Tuesday, September 19, 2023

Georgia’s changing priorities at the UN General Assembly

 Note: This article first appeared on the Caucasus Data Blog, a joint effort of CRRC-Georgia and OC Media. This article was written by Givi Silagadze, a Researcher at CRRC-Georgia. The views presented in the article are the author’s alone and do not necessarily represent the views of CRRC Georgia, Caucasian House, or any related entity.

A quantitative analysis of the speeches made by Georgia’s leaders at the annual UN General Assembly found that their themes and priorities changed after the change of government in 2012, with Georgian Dream leaders more positive and discussing Russia less negatively than their predecessors. 

The UN General Assembly (UNGA), currently in its 78th session, meets annually in September and offers an opportunity for the heads of state or government of every country to raise the issues that they consider most pressing, as well as addressing an international audience from one of the highest tribunes of the world. 

Georgian political leaders have been no exception to this. Examining their speeches from 2007 to 2022 at the UNGA using quantitative text analysis allows patterns associated with the change in government in 2012 to be identified. 

Mikheil Saakashvili, the leader of the previous United National Movement (UNM) government, made longer speeches, and spoke more often, more negatively, and more harshly about Russia. In comparison, Georgian Dream’s leaders and President Salome Zurabishvili have been less likely to mention Russia, instead focusing on broader concepts such as development, security, and peace. The data suggests a clear shift in Georgia’s foreign policy discourse. 

Speech length

Saakashvili made longer speeches than Georgian Dream’s leaders, with his speeches on average containing 3360 words. His 2007 speech was the shortest (2723 words) and his last speech in 2013 the longest (4758 words). In contrast, an average speech after Georgian Dream took over was 2277 words, with Kvirikashvili's 2017 address the shortest (1915 words), and Zurabishvili’s 2019 speech the longest (3205 words).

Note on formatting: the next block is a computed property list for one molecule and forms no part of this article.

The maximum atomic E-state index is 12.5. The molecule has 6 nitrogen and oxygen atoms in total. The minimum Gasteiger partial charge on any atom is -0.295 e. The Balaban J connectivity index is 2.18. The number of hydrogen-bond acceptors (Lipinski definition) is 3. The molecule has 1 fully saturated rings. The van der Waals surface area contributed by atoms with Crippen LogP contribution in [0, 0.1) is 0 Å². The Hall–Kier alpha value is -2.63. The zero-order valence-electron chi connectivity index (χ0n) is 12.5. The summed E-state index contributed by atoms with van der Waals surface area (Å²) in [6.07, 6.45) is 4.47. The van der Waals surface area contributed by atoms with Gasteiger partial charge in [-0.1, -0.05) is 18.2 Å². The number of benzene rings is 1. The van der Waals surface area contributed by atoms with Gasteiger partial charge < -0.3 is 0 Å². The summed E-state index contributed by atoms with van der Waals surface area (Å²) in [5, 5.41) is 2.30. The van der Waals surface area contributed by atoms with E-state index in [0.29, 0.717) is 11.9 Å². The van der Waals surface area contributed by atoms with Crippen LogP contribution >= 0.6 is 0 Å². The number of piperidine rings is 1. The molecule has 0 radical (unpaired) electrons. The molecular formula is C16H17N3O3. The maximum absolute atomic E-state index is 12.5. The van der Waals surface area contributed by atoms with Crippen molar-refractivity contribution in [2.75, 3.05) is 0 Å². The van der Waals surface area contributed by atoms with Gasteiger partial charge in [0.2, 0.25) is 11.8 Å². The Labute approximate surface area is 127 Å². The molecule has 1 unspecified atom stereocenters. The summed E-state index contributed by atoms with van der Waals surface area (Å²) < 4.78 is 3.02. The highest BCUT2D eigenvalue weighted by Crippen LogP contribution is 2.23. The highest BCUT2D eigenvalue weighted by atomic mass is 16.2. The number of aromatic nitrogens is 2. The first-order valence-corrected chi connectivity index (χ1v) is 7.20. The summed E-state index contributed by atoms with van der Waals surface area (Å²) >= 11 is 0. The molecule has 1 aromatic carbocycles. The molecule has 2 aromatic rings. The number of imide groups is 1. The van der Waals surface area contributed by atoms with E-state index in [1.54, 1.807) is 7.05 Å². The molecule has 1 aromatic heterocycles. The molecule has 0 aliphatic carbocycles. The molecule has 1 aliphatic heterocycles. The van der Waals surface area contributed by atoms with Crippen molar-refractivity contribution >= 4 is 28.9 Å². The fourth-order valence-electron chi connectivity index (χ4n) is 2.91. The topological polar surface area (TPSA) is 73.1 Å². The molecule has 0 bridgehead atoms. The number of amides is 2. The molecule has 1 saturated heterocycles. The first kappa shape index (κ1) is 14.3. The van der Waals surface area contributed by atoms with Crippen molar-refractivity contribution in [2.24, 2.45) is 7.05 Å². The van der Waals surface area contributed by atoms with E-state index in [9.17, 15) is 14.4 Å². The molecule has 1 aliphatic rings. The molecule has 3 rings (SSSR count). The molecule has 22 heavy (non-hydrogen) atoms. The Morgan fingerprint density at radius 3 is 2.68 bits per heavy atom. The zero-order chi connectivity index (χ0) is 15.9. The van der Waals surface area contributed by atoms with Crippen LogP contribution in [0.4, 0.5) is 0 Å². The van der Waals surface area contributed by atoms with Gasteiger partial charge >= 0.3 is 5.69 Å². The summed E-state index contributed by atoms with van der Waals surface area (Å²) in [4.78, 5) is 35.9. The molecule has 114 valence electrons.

General sentiment

Sentiment analysis of the speeches shows that Saakashvili was generally more negative in his speeches than Georgian Dream’s Prime Ministers. The two speeches with the highest frequency of negative words are Saakashvili’s in 2008 and 2011, while the two most positive speeches are Gharibashvili’s in 2015 and 2021. However, it's important to highlight that Zurabishvili's overall sentiment differs from that of Georgian Dream leaders, with her speech recording a significantly more negative sentiment. 

Russia in Georgian leaders’ UNGA speeches

Due to the formal style of speeches at the UN General Assembly, many of the highest frequency words in Saakashvili’s speeches and those of Georgian Dream’s leaders are the same. However, there are some notable differences.

Saakashvili frequently mentioned Russia and the word ‘freedom’, while Georgian Dream’s leaders mentioned security, education, development, and human rights more frequently. 

In total, Saakashvili mentioned Russia/Russians 105 times (once in every 224 words) while Georgian Dream leaders did the same 55 times (once in every 373 words). The UNM leader mentioned freedom 51 times (once in every 461 words) while Georgian Dream’s leaders mentioned it 28 times (once in every 732 words). 

However, Georgian Dream’s leaders mentioned security 52 times (once in every 394 words), compared to Saakashvili’s 17 (once in every 1384 words). Georgian Dream also mentioned development 92 times (once in every 223 words), while Saakashvili said it 25 times (once in every 941 words). GD mentioned human rights roughly twice as often (once in every 683 words) as Saakashvili (once in every 1568 words), and referred to education 42 times (once in every 488 words) while Saakashvili mentioned it six times (once in every 3920 words). 

Note: Some of the words in the above word clouds are misspelled. This stems from the analysis method using core parts of words rather than the full word to conduct analysis, a process known as stemming. For instance, the analysis counts peace, peaceful, and peacebuilding in the same manner.

The context of the above mentions is important as well. The following graph demonstrates the number of mentions of ‘Russia’/’Russians’ in a negative context as well as the term ‘occupation’. Saakashvili referred to Russia negatively every 320 words, while GD leaders mentioned Russia in a negative context every 510 words. 

Saakashvili’s attitude towards mentioning Russia changed during his time in power. In his speeches just after the 2008 war, he did not explicitly name Russia when speaking about the country in a negative light; for example, in 2008, he stated that ‘Georgia [...] was invaded by our neighbour’. However, in his later speeches, his negative references to Russia were more explicit. In his last speech at the UN General Assembly in 2013, Saakashvili referred to Russia negatively 34 times and mentioned ‘occupation’ six times. By comparison, Georgian Dream’s leaders mentioned Russia negatively only a handful of times in their speeches.